In Aaj Bhi Khare Hain Talaab, Shri Anupam Mishra documents the life and work of several individuals and communities, across the country, in setting up water harvesting and management systems through talaabs (lakes / tanks).
History tells us cities were settled and abandoned several times in Delhi. But I have not come across an explanation for why the city was repeatedly established at the same site. Surely, the presence of the river Yamuna to the east of Delhi would have been a reason. The Yamuna, though is not a small river; it flows for 1,300 km.
"Kund - Etijyomoyer jaler etijyo" - Bengali translation of Anupam Mishra’s book by Nirupama Adhikari, about the kunds of Rajasthanposted 8 years 3 months ago
Rainwater harvesting is the new buzzword for a world wracked by climate change and increasingly limited stores of fresh water. But in rain-starved Rajasthan, communities have been harvesting water for ages.
Dr Anupam Mishra’s booklet , “Kund - Etijyomoyer jaler etijyo”, a Bengali translation of the original in Hindi, describes the ideas and principles that lie behind this legacy of conserving water in an environment bereft of this precious natural resource.
"Lapodia - Ekti drishtanto" - Bengali translation of Anupam Mishra's booklet by Nirupama Adhikary, about the successful efforts of Lapodia village in Jaipur, Rajasthan in harvesting rainwaterposted 8 years 3 months ago
Collective community efforts can help overcome the vagaries of nature and rejuvenate pastures and farms to restore prosperity, says Dr Anupam Mishra in his booklet outlining a case study of Lapodia, a village in Rajasthan.
"Aajao Pukur Aamader" by Nirupama Adhikari - Bengali translation of Anupam Mishra’s book “Aaj Bhi Khare Hain Talaab”posted 8 years 5 months ago
Anupam Mishra is an environmental activist and currently works with the Gandhi Peace Foundation, New Delhi. The inspiring contribution dealing with the indigenous water systems of central India has been translated by Nirupama Adhikari into Bengali.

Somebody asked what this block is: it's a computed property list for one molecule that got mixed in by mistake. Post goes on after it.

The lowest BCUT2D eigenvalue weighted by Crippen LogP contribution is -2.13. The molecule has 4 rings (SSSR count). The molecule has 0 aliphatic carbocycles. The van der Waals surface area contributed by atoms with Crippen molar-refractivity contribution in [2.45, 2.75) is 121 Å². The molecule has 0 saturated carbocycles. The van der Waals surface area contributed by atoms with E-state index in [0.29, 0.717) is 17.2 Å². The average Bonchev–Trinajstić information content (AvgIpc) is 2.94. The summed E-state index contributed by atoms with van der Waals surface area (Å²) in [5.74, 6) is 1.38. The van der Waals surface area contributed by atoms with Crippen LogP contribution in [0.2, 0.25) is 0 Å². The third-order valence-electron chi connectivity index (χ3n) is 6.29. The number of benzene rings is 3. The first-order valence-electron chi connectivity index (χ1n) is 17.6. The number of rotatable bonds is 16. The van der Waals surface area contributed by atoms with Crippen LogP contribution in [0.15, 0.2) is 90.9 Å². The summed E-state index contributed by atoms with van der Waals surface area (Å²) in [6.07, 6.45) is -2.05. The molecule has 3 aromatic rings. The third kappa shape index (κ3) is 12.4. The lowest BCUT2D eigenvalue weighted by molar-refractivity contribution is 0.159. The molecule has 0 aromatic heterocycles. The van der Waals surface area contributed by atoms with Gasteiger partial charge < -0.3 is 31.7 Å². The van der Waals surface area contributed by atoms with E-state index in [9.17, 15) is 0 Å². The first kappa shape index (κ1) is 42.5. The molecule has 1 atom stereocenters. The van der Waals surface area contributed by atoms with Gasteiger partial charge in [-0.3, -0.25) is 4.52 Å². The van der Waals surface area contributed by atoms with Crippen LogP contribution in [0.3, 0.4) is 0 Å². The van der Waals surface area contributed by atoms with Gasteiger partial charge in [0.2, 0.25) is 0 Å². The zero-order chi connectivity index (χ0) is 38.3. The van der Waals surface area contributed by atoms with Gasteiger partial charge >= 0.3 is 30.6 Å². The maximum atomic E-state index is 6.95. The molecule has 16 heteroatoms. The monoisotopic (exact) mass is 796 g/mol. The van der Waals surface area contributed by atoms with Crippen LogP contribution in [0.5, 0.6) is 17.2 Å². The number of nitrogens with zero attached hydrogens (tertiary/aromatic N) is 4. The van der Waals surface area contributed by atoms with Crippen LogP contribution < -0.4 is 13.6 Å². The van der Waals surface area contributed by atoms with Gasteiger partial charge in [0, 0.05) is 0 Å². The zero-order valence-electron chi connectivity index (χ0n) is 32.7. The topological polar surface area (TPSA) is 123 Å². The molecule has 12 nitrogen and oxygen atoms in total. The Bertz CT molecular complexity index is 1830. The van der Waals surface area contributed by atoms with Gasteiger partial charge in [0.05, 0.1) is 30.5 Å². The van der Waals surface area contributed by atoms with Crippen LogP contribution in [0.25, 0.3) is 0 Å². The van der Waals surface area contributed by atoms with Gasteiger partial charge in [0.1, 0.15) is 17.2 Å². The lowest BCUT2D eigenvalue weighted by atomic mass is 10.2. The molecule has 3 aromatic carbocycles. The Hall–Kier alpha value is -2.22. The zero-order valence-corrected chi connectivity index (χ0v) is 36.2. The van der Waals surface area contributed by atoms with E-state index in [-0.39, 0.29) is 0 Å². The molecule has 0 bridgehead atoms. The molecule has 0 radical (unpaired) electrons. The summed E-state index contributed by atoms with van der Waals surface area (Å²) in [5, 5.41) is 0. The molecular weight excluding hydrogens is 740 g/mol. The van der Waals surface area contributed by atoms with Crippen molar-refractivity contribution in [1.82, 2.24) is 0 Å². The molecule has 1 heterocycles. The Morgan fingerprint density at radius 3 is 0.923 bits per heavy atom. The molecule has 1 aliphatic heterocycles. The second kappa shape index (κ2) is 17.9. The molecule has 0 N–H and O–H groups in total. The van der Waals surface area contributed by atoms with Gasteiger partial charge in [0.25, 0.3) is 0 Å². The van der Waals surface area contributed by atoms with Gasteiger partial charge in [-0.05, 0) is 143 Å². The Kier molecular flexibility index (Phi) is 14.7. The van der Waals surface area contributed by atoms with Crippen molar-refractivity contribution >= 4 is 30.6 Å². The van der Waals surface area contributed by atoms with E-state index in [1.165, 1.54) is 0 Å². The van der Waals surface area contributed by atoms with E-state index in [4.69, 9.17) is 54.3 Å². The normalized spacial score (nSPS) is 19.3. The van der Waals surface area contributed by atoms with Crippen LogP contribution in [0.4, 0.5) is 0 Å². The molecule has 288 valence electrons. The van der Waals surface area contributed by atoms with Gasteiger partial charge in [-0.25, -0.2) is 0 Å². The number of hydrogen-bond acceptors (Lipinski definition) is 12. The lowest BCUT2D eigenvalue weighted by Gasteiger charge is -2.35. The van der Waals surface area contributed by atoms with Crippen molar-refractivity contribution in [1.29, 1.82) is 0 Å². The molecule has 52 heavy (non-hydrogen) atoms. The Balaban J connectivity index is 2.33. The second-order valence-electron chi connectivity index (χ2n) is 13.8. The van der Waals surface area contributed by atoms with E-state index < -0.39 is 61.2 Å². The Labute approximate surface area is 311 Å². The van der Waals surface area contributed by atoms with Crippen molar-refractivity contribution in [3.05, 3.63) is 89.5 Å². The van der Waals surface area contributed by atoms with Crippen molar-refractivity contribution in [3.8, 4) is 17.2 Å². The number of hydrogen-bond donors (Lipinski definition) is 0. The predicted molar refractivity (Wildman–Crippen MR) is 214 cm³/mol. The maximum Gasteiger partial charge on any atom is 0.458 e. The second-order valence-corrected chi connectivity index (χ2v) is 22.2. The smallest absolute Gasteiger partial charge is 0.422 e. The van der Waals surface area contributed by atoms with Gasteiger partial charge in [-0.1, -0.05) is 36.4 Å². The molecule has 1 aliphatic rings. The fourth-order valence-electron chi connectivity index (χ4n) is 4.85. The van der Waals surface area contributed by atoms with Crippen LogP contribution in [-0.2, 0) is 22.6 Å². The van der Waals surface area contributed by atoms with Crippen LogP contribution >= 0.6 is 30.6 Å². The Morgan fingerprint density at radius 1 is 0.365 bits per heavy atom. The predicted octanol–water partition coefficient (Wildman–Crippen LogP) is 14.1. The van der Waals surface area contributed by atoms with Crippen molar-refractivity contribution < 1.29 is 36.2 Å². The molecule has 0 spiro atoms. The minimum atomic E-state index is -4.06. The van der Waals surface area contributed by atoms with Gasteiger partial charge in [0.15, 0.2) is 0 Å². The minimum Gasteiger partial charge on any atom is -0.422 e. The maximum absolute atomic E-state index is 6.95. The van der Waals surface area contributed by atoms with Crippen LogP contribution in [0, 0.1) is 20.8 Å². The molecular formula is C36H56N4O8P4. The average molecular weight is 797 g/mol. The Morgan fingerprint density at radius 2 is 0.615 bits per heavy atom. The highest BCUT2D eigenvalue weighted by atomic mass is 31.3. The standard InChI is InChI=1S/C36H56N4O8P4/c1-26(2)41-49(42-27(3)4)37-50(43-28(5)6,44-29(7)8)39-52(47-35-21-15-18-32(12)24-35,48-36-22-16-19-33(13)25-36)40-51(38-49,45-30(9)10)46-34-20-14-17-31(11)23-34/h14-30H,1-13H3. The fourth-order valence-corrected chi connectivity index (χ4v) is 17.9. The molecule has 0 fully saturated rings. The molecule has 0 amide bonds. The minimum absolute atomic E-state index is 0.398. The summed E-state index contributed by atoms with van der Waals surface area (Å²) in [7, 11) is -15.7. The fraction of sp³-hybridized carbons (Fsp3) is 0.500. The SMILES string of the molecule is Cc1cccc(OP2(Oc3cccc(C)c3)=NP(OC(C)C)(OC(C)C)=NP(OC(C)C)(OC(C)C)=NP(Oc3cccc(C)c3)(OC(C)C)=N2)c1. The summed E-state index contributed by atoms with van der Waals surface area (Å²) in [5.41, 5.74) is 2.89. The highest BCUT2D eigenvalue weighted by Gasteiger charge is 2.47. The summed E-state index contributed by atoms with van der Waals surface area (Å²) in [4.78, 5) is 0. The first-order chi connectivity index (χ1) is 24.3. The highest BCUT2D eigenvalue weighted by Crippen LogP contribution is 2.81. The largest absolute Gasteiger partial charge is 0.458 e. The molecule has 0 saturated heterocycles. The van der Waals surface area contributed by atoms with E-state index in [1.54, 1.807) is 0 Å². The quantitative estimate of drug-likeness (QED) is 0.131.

"Taral Darpane Samajer Mukh" by Joya Mitra – Bengali translation of Anupam Mishra's booklet "Tairne Wala Samaj Doob Raha Hai" on floods in Biharposted 8 years 5 months ago
The second edition of the book came out in 2008 just after the devastating Bihar floods in the year when the river thundered down from the Himalayas on its way to the sea sweeping half of Bihar.
"The water in springs of my hills is cool, do not migrate from this land, o my beloved" - Solving water shortages through ancient knowledgeposted 9 years 3 months ago
Author: Anupam Mishra
"The water in springs of my hills is cool, Do not migrate from this land o my beloved.”
Small and big dams and big embankments were constructed in this region, without understanding the nature of the rivers which have always changed course or overshot their banks. Assuming however, that the river will not change course, the Government adopted a skewed development program - that of building embankments to contain the river.
Ek Phirangi Raja - Chutki Bhar Namak Paseri Bhar Anyay: The story of Frederick Wilson and the Great Indian Hedgeposted 10 years 6 months ago
Ek Phirangi Raja
In this essay, Romesh Bedi recounts the true story of Frederick E Wilson, a British army officer, who deserted the army after the Sepoy Mutiny of 1957, escaped to the Himalayas, and settled in Harsil, a remote village in Uttarakhand on the banks of the Bhagirathi.
Wilson makes a flourishing business from the export of skins, fur, musk from the region, and rips the local deodar forest, to cash in the growing demand for wooden sleepers during the expansion of the Indian railways by the British, which were sent down to the plains through the rivers. Wilson soon acquires a lease from the Raja of Tehri-Garhwal, for his timber business and keeps the Raja happy by giving him a share of the profits, and even begins to mint his own local currency, because of which locals start calling him Raja.